Yeah...this is too hacky. Jim's stuff is better but the underlying API is really to blame for the mess.

>+
>+	WCHAR lunaSilver[] = L"Metallic";
>+	WCHAR lunaOlive[] = L"HomeStead";
>+	WCHAR lunaBlue[] = L"NormalColor";
>+
>+	switch (aID)
>+	{
>+	case eMetricString_WindowsColorTheme :
>+		colorResult = nsUXThemeData::GetCurrentThemeName(
>+					(LPWSTR)&themeName, MAX_PATH, 
>+					(LPWSTR)&colorSchemeName, MAX_PATH, 
>+					NULL, 0);
>+		// classic aka 'no theme' 
>+		if( (colorResult != S_OK) && !nsUXThemeData::IsAppThemed() )
>+		{
>+			// anaaktge todo colors for classic go in here
>+			aMetric = L"windows-classic";
>+			res = NS_OK;
>+		}
>+		else if (!wcscmp(themeName,lunaPath))
>+		{
>+			if(!wcscmp(colorSchemeName,lunaBlue))
>+			{
>+				aMetric = L"windows-luna-blue";
>+				res = NS_OK;
>+			}
>+			else if(!wcscmp(colorSchemeName, lunaSilver))
>+			{
>+				aMetric = L"windows-luna-silver";
>+				res = NS_OK;
>+			}
>+			else if(!wcscmp(colorSchemeName, lunaOlive))
>+			{
>+				aMetric = L"windows-luna-olive";
>+				res = NS_OK;
>+			}
>+			else {}
>+		}
>+		else if(!wcscmp(themeName, aeroPath))
>+		{
>+			aMetric = L"windows-aero";
>+			res = NS_OK;
>+		}
>+		else if(!wcscmp(themeName, royalePath))
>+		{
>+			aMetric = L"windows-royale";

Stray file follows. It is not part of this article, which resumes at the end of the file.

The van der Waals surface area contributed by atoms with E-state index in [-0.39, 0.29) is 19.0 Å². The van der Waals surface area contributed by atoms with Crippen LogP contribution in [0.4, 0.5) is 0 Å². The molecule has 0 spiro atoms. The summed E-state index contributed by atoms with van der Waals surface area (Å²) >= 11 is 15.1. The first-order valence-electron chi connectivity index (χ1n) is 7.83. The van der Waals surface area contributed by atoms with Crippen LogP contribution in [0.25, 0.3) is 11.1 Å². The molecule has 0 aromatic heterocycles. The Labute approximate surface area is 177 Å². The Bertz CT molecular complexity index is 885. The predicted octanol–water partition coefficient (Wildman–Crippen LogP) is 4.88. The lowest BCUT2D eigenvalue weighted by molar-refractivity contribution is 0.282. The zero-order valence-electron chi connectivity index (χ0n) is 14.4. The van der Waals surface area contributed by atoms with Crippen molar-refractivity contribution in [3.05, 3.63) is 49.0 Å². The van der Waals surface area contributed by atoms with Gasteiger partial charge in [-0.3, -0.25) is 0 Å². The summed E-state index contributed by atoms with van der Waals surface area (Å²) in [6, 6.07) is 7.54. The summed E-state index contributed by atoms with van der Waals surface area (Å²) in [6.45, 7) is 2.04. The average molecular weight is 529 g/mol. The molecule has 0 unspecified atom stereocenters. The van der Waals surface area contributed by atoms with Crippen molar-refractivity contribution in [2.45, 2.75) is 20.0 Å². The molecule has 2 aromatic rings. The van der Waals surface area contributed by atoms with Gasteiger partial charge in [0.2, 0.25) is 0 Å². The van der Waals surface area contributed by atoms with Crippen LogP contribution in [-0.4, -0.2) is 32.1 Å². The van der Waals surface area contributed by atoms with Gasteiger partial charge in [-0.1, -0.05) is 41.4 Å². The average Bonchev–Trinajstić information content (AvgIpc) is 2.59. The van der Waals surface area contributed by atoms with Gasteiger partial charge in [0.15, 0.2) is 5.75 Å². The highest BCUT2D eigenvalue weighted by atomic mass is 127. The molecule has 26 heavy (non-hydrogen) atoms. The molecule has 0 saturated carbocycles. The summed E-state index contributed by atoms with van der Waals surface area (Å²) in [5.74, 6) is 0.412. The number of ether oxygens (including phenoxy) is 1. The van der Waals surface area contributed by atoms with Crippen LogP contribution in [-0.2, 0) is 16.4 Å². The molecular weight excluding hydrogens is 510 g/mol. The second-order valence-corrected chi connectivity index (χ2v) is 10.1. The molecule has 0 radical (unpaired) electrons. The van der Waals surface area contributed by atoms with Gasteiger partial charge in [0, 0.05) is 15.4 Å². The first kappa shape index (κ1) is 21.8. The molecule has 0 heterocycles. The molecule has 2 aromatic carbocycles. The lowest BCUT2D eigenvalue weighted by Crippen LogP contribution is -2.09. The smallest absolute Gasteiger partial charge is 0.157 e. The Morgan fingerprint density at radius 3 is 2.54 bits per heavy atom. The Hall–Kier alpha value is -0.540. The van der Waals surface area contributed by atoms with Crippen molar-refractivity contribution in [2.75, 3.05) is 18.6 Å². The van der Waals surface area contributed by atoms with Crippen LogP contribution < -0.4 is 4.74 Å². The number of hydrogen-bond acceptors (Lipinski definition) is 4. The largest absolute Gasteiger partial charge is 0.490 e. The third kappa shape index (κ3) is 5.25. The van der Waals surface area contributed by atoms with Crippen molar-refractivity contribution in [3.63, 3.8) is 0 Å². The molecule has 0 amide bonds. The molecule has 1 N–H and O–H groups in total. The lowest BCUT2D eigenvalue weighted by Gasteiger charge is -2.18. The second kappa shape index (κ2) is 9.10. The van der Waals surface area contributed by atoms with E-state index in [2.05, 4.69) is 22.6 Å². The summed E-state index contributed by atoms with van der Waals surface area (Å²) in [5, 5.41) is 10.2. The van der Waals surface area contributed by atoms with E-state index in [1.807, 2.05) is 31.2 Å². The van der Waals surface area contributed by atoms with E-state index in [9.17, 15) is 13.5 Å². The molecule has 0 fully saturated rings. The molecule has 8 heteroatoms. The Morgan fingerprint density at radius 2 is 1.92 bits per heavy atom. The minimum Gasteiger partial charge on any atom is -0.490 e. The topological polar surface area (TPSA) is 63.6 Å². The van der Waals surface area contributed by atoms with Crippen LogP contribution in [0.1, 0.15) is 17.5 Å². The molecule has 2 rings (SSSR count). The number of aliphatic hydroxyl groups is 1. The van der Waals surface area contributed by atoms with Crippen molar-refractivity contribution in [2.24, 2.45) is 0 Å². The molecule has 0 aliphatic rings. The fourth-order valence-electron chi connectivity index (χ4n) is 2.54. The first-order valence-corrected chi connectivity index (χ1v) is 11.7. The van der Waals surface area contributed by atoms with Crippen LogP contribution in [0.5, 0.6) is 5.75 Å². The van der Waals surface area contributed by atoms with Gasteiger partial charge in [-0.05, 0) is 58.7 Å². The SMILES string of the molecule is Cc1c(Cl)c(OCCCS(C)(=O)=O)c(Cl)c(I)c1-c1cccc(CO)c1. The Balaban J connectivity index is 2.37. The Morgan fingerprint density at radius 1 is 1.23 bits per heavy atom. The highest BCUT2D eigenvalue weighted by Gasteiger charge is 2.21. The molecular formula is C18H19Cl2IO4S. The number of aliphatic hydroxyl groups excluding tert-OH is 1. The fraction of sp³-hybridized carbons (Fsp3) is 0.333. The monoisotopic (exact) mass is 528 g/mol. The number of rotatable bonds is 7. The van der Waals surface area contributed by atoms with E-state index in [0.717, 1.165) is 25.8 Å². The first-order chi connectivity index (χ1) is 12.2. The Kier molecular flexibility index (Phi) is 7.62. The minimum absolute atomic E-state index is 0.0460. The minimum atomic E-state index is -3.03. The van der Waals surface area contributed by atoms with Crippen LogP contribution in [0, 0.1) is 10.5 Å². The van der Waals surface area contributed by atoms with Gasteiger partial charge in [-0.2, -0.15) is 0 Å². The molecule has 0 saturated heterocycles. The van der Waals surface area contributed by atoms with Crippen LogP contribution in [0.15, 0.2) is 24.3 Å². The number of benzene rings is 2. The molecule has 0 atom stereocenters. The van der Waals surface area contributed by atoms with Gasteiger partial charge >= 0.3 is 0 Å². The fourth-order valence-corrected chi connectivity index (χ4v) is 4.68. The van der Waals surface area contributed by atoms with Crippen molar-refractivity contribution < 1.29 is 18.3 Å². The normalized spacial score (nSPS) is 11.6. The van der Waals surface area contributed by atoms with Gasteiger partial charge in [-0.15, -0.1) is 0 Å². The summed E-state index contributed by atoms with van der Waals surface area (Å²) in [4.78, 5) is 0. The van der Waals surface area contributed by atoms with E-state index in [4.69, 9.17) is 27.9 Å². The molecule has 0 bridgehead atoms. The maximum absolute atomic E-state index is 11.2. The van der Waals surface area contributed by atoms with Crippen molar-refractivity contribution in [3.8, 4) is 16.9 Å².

>+			res = NS_OK;
>+		}
>+		else if(!wcscmp(themeName, zunePath))
>+		{
>+			aMetric = L"windows-zune";
>+			res = NS_OK;
>+		}
>+		else 
>+		{}
>+		break;
>+	default:
>+		break;
>+	}
>+	return res;
>+}

This code is tabtastic. I'd suggest pulling in Jim's code and creating a lookup table that maps his enum to the string constants here. Should be much cleaner.

>+  static inline HRESULT GetCurrentThemeName(LPWSTR pszThemeFileName, int dwMaxNameChars,
>+		LPWSTR pszColorBuff, int cchMaxColorChars, LPWSTR pszSizeBuff,
>+		int cchMaxSizeChars) {
>+	if(!getCurrentThemeName)
>+		return E_FAIL;
>+    return getCurrentThemeName(pszThemeFileName, dwMaxNameChars,
>+		pszColorBuff, cchMaxColorChars, pszSizeBuff, cchMaxSizeChars);

nit: indentation

Also, you need to provide a stub implementation of your new nsILookAndFeel::GetMetric overload so that other platforms can compile. It can just be the constant function NS_ERROR_FAILURE and you can stash that in nsILookAndFeel.h so you won't have to touch all the backends.
Comment 49 Christian :Biesinger (don't email me, ping me on IRC) 2010-08-04 01:36:33 PDT
(In reply to comment #48)
> Also, you need to provide a stub implementation of your new